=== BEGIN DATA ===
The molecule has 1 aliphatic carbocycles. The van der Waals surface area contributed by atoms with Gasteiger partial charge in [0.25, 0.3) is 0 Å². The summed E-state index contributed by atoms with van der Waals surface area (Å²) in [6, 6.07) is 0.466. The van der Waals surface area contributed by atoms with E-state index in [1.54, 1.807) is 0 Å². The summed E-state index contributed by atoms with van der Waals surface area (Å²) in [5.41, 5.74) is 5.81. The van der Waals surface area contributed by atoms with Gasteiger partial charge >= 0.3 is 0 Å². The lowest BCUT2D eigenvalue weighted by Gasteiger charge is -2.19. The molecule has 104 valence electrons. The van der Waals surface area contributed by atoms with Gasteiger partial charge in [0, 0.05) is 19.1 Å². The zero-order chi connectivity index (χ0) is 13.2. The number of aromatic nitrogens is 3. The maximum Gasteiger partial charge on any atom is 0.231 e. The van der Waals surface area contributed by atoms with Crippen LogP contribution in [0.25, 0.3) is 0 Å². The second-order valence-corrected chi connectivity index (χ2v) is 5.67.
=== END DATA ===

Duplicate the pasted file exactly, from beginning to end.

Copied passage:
The molecule has 1 aliphatic carbocycles. The van der Waals surface area contributed by atoms with Gasteiger partial charge in [0.25, 0.3) is 0 Å². The summed E-state index contributed by atoms with van der Waals surface area (Å²) in [6, 6.07) is 0.466. The van der Waals surface area contributed by atoms with E-state index in [1.54, 1.807) is 0 Å². The summed E-state index contributed by atoms with van der Waals surface area (Å²) in [5.41, 5.74) is 5.81. The van der Waals surface area contributed by atoms with Gasteiger partial charge >= 0.3 is 0 Å². The lowest BCUT2D eigenvalue weighted by Gasteiger charge is -2.19. The molecule has 104 valence electrons. The van der Waals surface area contributed by atoms with Gasteiger partial charge in [0, 0.05) is 19.1 Å². The zero-order chi connectivity index (χ0) is 13.2. The number of aromatic nitrogens is 3. The maximum Gasteiger partial charge on any atom is 0.231 e. The van der Waals surface area contributed by atoms with Crippen LogP contribution in [0.25, 0.3) is 0 Å². The second-order valence-corrected chi connectivity index (χ2v) is 5.67.